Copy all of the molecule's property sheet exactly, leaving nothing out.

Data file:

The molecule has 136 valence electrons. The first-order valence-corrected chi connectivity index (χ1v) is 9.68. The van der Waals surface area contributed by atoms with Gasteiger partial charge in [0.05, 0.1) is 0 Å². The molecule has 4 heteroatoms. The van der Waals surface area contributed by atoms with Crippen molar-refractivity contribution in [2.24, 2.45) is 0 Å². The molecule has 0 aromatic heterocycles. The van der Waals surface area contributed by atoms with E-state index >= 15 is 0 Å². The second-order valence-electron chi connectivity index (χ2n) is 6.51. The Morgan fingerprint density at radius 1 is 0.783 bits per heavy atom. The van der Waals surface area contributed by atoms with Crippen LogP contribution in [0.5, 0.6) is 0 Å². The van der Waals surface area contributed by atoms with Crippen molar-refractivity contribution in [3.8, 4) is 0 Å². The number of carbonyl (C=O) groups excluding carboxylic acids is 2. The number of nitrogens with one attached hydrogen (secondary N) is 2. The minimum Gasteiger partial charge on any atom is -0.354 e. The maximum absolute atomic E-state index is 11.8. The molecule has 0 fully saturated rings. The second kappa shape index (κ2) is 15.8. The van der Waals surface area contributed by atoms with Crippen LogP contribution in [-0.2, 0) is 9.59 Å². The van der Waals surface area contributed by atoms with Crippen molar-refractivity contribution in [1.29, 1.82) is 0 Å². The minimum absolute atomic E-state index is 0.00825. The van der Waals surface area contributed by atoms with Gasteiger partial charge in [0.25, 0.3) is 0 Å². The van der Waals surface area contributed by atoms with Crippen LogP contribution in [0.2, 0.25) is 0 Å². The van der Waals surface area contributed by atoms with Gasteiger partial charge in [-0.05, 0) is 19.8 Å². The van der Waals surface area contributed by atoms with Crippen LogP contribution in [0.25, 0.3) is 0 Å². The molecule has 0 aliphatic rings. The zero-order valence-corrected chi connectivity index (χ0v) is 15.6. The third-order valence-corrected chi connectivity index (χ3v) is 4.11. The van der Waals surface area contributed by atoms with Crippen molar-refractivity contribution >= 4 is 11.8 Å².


The molecule has 136 valence electrons. The first-order valence-corrected chi connectivity index (χ1v) is 9.68. The van der Waals surface area contributed by atoms with Gasteiger partial charge in [0.05, 0.1) is 0 Å². The molecule has 4 heteroatoms. The van der Waals surface area contributed by atoms with Crippen molar-refractivity contribution in [2.24, 2.45) is 0 Å². The molecule has 0 aromatic heterocycles. The van der Waals surface area contributed by atoms with E-state index >= 15 is 0 Å². The second-order valence-electron chi connectivity index (χ2n) is 6.51. The Morgan fingerprint density at radius 1 is 0.783 bits per heavy atom. The van der Waals surface area contributed by atoms with Crippen LogP contribution in [0.5, 0.6) is 0 Å². The van der Waals surface area contributed by atoms with Crippen molar-refractivity contribution in [3.8, 4) is 0 Å². The number of carbonyl (C=O) groups excluding carboxylic acids is 2. The number of nitrogens with one attached hydrogen (secondary N) is 2. The minimum Gasteiger partial charge on any atom is -0.354 e. The maximum absolute atomic E-state index is 11.8. The molecule has 0 fully saturated rings. The second kappa shape index (κ2) is 15.8. The van der Waals surface area contributed by atoms with Crippen LogP contribution in [-0.2, 0) is 9.59 Å². The van der Waals surface area contributed by atoms with Crippen molar-refractivity contribution in [1.29, 1.82) is 0 Å². The minimum absolute atomic E-state index is 0.00825. The van der Waals surface area contributed by atoms with Gasteiger partial charge in [0.25, 0.3) is 0 Å². The van der Waals surface area contributed by atoms with Crippen LogP contribution in [0.2, 0.25) is 0 Å². The van der Waals surface area contributed by atoms with Gasteiger partial charge in [-0.05, 0) is 19.8 Å². The van der Waals surface area contributed by atoms with Crippen LogP contribution in [0.25, 0.3) is 0 Å². The molecule has 0 aliphatic rings. The zero-order valence-corrected chi connectivity index (χ0v) is 15.6. The third-order valence-corrected chi connectivity index (χ3v) is 4.11. The van der Waals surface area contributed by atoms with Crippen molar-refractivity contribution >= 4 is 11.8 Å².